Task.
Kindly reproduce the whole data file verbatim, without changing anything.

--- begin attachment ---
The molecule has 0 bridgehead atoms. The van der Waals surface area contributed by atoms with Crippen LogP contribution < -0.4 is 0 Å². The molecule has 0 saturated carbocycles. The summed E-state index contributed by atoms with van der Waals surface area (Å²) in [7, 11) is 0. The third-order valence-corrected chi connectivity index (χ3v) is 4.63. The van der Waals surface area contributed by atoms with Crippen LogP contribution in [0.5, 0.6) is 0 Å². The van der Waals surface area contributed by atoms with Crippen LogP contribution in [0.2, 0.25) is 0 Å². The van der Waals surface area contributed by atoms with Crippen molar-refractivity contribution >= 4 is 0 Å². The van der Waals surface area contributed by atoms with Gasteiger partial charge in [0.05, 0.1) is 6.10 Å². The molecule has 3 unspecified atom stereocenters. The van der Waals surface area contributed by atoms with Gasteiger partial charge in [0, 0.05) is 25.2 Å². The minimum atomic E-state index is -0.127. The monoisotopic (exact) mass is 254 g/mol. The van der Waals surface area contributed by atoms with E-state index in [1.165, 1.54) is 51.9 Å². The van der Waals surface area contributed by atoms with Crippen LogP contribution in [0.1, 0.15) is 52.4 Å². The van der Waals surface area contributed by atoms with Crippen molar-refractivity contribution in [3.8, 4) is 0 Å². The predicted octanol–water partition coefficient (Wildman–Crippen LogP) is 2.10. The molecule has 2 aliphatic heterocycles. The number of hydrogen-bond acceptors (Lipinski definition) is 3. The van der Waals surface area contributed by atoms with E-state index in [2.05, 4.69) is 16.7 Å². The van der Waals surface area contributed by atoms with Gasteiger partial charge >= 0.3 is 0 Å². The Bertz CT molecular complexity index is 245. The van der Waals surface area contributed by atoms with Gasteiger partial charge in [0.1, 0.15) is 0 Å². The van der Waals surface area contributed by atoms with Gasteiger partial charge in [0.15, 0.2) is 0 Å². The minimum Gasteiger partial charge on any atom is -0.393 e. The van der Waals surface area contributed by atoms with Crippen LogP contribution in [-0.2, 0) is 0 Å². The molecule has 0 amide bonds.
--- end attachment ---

The molecule has 0 bridgehead atoms. The van der Waals surface area contributed by atoms with Crippen LogP contribution < -0.4 is 0 Å². The molecule has 0 saturated carbocycles. The summed E-state index contributed by atoms with van der Waals surface area (Å²) in [7, 11) is 0. The third-order valence-corrected chi connectivity index (χ3v) is 4.63. The van der Waals surface area contributed by atoms with Crippen LogP contribution in [0.5, 0.6) is 0 Å². The van der Waals surface area contributed by atoms with Crippen LogP contribution in [0.2, 0.25) is 0 Å². The van der Waals surface area contributed by atoms with Crippen molar-refractivity contribution >= 4 is 0 Å². The van der Waals surface area contributed by atoms with Gasteiger partial charge in [0.05, 0.1) is 6.10 Å². The molecule has 3 unspecified atom stereocenters. The van der Waals surface area contributed by atoms with Gasteiger partial charge in [0, 0.05) is 25.2 Å². The minimum atomic E-state index is -0.127. The monoisotopic (exact) mass is 254 g/mol. The van der Waals surface area contributed by atoms with E-state index in [1.165, 1.54) is 51.9 Å². The van der Waals surface area contributed by atoms with Crippen LogP contribution in [0.1, 0.15) is 52.4 Å². The van der Waals surface area contributed by atoms with Crippen molar-refractivity contribution in [3.8, 4) is 0 Å². The predicted octanol–water partition coefficient (Wildman–Crippen LogP) is 2.10. The molecule has 2 aliphatic heterocycles. The number of hydrogen-bond acceptors (Lipinski definition) is 3. The van der Waals surface area contributed by atoms with E-state index in [2.05, 4.69) is 16.7 Å². The van der Waals surface area contributed by atoms with Gasteiger partial charge >= 0.3 is 0 Å². The Bertz CT molecular complexity index is 245. The van der Waals surface area contributed by atoms with Gasteiger partial charge in [0.1, 0.15) is 0 Å². The van der Waals surface area contributed by atoms with Gasteiger partial charge in [0.15, 0.2) is 0 Å². The minimum Gasteiger partial charge on any atom is -0.393 e. The van der Waals surface area contributed by atoms with Crippen LogP contribution in [-0.2, 0) is 0 Å². The molecule has 0 amide bonds.